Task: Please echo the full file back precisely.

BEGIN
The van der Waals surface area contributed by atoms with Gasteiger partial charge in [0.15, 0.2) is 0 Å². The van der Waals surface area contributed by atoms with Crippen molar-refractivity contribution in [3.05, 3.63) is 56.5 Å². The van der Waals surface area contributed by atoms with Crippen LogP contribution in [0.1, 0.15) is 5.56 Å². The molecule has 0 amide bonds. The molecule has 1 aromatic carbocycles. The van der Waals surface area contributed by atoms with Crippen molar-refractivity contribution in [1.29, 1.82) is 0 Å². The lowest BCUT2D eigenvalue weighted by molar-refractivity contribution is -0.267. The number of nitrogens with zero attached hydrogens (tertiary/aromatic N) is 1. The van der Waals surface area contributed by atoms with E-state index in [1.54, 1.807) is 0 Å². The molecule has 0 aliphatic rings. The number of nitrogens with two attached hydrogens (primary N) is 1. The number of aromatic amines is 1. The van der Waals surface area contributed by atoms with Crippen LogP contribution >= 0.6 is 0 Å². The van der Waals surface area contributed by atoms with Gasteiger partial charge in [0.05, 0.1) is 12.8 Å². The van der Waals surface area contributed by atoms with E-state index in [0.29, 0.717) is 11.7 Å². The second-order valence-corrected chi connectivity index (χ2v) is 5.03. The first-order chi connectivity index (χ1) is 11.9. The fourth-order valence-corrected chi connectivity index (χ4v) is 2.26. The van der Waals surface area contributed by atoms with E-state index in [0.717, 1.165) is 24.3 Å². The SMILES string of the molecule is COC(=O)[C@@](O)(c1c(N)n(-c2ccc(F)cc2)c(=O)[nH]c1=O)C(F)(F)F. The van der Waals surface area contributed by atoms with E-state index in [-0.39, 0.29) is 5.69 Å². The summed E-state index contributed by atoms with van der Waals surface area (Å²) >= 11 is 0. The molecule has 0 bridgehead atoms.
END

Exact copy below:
The van der Waals surface area contributed by atoms with Gasteiger partial charge in [0.15, 0.2) is 0 Å². The van der Waals surface area contributed by atoms with Crippen molar-refractivity contribution in [3.05, 3.63) is 56.5 Å². The van der Waals surface area contributed by atoms with Crippen LogP contribution in [0.1, 0.15) is 5.56 Å². The molecule has 0 amide bonds. The molecule has 1 aromatic carbocycles. The van der Waals surface area contributed by atoms with Crippen molar-refractivity contribution in [1.29, 1.82) is 0 Å². The lowest BCUT2D eigenvalue weighted by molar-refractivity contribution is -0.267. The number of nitrogens with zero attached hydrogens (tertiary/aromatic N) is 1. The van der Waals surface area contributed by atoms with E-state index in [1.54, 1.807) is 0 Å². The molecule has 0 aliphatic rings. The number of nitrogens with two attached hydrogens (primary N) is 1. The number of aromatic amines is 1. The van der Waals surface area contributed by atoms with Crippen LogP contribution >= 0.6 is 0 Å². The van der Waals surface area contributed by atoms with Gasteiger partial charge in [0.05, 0.1) is 12.8 Å². The van der Waals surface area contributed by atoms with E-state index in [0.29, 0.717) is 11.7 Å². The second-order valence-corrected chi connectivity index (χ2v) is 5.03. The first-order chi connectivity index (χ1) is 11.9. The fourth-order valence-corrected chi connectivity index (χ4v) is 2.26. The van der Waals surface area contributed by atoms with E-state index in [0.717, 1.165) is 24.3 Å². The SMILES string of the molecule is COC(=O)[C@@](O)(c1c(N)n(-c2ccc(F)cc2)c(=O)[nH]c1=O)C(F)(F)F. The van der Waals surface area contributed by atoms with E-state index in [-0.39, 0.29) is 5.69 Å². The summed E-state index contributed by atoms with van der Waals surface area (Å²) >= 11 is 0. The molecule has 0 bridgehead atoms.